road ahead

Preview of 2019: All the major policy events

We have already looked back on 2018. Now, with the new year only a couple of weeks old, it is time to look ahead to 2019 – and what it holds for fleets and motorists. Here in our 2019 preview we've highlighted all the major policy events which you should be aware of.

1 January

The International Accounting Standards Board’s new regime – known as IFRS 16 – came into force for accounting periods starting on or after the beginning of this year. We have explained what this means in a detailed Q&A. But the short version is that, for companies reporting under IFRS, certain forms of lease activity will now need to be counted on balance sheet. Short-term leases – those lasting 12 months or less – are exempt from the changes.

14 January

The UK Government published its new Clean Air Strategy on this day. However, it doesn’t actually contain much that’s new for fleets – the two pages for ‘road transport’ concentrate on the measures announced in 2017’s Air Quality Plan and in last year’s Road to Zero strategy.


If last year is anything to go by, we might expect the Chancellor’s second Spring Statement in March – but that timetable could be changed by the UK’s departure from the European Union. In any case, the Spring Statement is intended to be slimmer, and less full of policies, than the Budgets that are published in the autumn. This year’s, however, could contain a few measures that are relevant for fleets: it has been suggested that the outcome of the Treasury’s review into the effect of the new emissions testing regime on vehicle taxes could be revealed in spring.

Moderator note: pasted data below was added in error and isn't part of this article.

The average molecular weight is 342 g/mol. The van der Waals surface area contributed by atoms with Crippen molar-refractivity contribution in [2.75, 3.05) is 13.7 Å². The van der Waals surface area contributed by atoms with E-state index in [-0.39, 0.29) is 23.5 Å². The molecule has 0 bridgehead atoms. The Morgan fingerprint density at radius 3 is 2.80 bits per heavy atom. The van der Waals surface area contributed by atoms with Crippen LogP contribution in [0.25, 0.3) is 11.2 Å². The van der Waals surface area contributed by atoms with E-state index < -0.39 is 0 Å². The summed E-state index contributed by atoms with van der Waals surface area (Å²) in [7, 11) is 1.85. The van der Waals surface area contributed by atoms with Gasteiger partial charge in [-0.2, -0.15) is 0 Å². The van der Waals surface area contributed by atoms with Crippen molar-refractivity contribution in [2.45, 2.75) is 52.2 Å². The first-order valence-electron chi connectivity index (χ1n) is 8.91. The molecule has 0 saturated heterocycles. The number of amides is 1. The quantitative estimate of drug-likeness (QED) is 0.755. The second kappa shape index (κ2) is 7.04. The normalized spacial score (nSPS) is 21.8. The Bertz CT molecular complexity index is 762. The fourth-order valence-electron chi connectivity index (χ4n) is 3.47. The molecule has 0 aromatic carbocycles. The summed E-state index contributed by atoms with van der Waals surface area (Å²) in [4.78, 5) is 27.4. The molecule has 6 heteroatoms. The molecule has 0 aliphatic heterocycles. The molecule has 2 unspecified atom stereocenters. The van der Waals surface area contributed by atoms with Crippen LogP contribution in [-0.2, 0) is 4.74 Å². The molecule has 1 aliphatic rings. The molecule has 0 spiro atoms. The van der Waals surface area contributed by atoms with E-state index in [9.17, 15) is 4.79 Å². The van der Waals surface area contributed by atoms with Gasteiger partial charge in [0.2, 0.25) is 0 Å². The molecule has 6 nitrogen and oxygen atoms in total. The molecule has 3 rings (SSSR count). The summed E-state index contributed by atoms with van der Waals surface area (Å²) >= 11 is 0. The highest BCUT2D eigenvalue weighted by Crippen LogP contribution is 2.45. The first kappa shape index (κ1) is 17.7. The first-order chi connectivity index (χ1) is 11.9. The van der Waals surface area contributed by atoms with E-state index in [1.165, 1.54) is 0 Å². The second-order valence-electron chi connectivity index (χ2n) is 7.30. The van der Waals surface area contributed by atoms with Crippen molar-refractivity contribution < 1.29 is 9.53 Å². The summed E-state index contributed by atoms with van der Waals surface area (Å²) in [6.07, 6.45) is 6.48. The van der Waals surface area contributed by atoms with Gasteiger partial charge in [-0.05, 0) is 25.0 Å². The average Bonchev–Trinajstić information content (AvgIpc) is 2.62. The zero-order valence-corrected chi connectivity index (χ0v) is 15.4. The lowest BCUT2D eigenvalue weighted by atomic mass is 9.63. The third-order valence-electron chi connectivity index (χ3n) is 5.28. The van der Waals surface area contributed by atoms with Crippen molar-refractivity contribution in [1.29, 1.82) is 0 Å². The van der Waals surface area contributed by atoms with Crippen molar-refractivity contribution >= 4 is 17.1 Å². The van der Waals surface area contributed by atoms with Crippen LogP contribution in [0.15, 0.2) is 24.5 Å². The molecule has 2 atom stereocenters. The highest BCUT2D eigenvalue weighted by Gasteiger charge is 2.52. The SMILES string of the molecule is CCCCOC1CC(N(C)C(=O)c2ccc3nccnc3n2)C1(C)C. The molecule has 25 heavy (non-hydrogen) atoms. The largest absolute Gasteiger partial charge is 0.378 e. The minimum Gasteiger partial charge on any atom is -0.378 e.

29 March

The two-year anniversary of the Government’s decision to invoke Article 50. This is the expected date of the UK’s departure from the European Union – although, as we suggested in our post on the subject, it might not be so simple.

6 April

The new rules clarifications for Optional Remuneration Arrangements (OpRA) will apply from this date. In the case of cars received through OpRA, this means that it won’t just be the car itself that is taxed. Other elements that are packaged with the car – such as maintenance and insurance – will also be treated as taxable benefits, and therefore be subject to Income Tax (for the employee) and National Insurance Contributions (for the employer).

8 April

London is introducing its Ultra-Low Emission Zone (ULEZ), replacing the existing T-Charge. The most polluting cars and vans will have to pay £12.50 a day to drive within the ULEZ, while buses, coaches and HGVs that do not meet the emission standards will face a £100-a-day fee. Other cities, such as Southampton, are expected to introduce Clean Air Zones throughout 2019.


Judging by last year’s fiscal calendar, the Government will publish its latest draft Finance Bill in July. This is, as its name suggests, a draft version of the Bill that will enshrine certain tax changes for 2020-21. We don’t yet know the contents of this document – although the Government has indicated that it will feature a new system of VED for vans, designed to encourage the uptake of cleaner vehicles.


The Chancellor’s next Autumn Budget is likely to be delivered in either October or November.

Key dates for the calendar

From January through to December, we’ve complied a calendar of key dates and events for fleet, finance and HR professionals along with a printable calendar here.




Read more…